I was reminded earlier of my father. He was a meteorologist in the navy and took part in the atomic bomb testing in the Christmas Islands in the 1950's. He took part in various atmospheric tests from the hydrogen bombs. Based on the ship, for the most part he thought that he was a safe distance from the blasts. They were given assurances that they were. They were told not to watch the blasts themselves, but for the last blast they were all told to go up onto the deck of the ship and to stand with their backs to blast. He said that he could see the blast through the back of head as if he was watching it with his own eyes. He also said that one of the blasts was a 'dirty bomb' meaning that they detonated a bomb which dispersed radioactive material into the surrounding area.
It would be some years before he would be told what the real purpose of the tests was, and even more years before he would find out the real costs. They were told that the fallout from the bombs would be negligible, were encouraged to go onto the islands, some men swam in the water, played football and cricket on the beach and ate the fish they caught from the ships. Despite what the official records say, they were only given the flimsiest of protective clothing, and that was only for the people who were actually sweeping up the radioactive dust that had fallen onto the ships and machinery. It was suggested that in a leaked document many years later, the government deliberately tested the effects of the radioactivity on materials, machinery and men. As the years went by, more and more servicemen became sick with radiation related illnesses, and some of their children developed genetic defects. Eventually my father, an otherwise fit and healthy man in his 60's developed a rare form of Leukaemia, most likely linked to his radiation exposure. Despite the growing numbers of sick servicemen and the leaked documentation, the UK MOD refused to acknowledge errors or pay out compensation. My father had wanted to be in the navy since he was a small boy. He had overcome issue with his legs, worn callipers, and passed all tests so that he could gain admittance. Old photographs show a young lanky teenager in his first uniform and proud later photographs of the pearly white uniforms of a naval officer. Despite the knowledge of the obvious dangers of life as a serviceman, one does not expect the dangers to come from within. Betrayal is the stab in the heart breach of trust we experience when those we love or trust do us harm.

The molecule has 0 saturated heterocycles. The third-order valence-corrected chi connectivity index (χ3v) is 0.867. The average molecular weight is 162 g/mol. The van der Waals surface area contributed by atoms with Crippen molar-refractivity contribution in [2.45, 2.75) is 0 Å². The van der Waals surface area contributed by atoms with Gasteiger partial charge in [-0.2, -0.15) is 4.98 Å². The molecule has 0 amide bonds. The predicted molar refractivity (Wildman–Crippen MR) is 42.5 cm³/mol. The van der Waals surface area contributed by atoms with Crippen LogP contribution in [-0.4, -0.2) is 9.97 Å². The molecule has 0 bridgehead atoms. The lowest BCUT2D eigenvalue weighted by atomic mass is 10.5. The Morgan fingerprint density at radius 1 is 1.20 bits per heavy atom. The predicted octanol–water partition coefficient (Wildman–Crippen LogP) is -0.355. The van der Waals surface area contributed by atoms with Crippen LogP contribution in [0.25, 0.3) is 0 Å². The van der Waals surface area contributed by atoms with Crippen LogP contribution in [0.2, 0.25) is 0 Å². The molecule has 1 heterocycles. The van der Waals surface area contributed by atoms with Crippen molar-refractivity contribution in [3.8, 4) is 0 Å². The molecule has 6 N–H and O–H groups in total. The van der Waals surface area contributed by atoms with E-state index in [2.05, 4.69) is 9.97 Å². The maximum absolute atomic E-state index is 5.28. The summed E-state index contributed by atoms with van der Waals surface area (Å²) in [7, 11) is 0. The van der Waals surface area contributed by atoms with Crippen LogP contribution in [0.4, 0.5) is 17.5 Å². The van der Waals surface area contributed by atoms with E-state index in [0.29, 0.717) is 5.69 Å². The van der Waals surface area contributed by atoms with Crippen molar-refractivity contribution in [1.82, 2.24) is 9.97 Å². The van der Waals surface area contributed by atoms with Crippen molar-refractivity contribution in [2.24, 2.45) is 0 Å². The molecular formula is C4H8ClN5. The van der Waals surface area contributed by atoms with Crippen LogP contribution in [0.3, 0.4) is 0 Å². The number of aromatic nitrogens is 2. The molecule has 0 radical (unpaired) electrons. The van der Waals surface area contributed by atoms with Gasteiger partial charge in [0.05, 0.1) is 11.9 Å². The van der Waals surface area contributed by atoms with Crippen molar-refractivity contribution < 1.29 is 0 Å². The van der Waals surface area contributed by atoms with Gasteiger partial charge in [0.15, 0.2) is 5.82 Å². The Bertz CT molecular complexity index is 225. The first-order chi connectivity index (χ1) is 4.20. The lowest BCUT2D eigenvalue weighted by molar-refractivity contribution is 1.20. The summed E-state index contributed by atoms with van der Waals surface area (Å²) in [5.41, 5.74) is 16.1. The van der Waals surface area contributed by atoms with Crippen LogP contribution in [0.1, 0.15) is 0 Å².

All attempts at equanimity go out of the window if we have not practiced enough to withstand the inevitable blows. These are the big things, the betrayals that tear families apart, that cause such deep seated and bitter resentments that it is as if they are permeating even our bones. It is the stuff that nightmares are made of. We can talk platitudes, we can talk boundaries, we can say that we might never want to speak to that person again, but even this can often just drive an even deeper wedge of hurt and pain into what are already suffering hearts. Antidotes such as forgiveness can help, but often seem to do even more harm if the anger is acute. Working with the pain of betrayal is key, working through and through the layers of anger, hurt and disappointment, while acknowledging that people are human beings, mistakes will be made, errors of judgement, selfishness, stupidity, all of these we too have known. But as we walk this path of awakening we can begin to discern the ever present patterns of life, and begin to see that until we are free, these things will just come around again and again. Renunciation helps, it helps to clear and clarify the way, removes the excess so that we can see the core of the problem. Fundamentally it is our attitude and vision of life that is warped, we don't see clearly and so we don't see how it really is. Betrayal is just part of this, and yet on a very visceral level until we are completely clear, we will still have to do the work of clearing away the emotional debris that is left in it's wake. Heart opening helps, heart meditations aimed at balancing our being, calming meditations to ease through all the feelings of loss and remorse, focusing meditations to bring a sense of ease, peacefulness and poise like a boat caught in a stormy sea, and yet firmly anchored to the shore. We can watch the whirl of life as it passes, not grappling with it, allowing it all to pass by, while we do the real work of becoming free.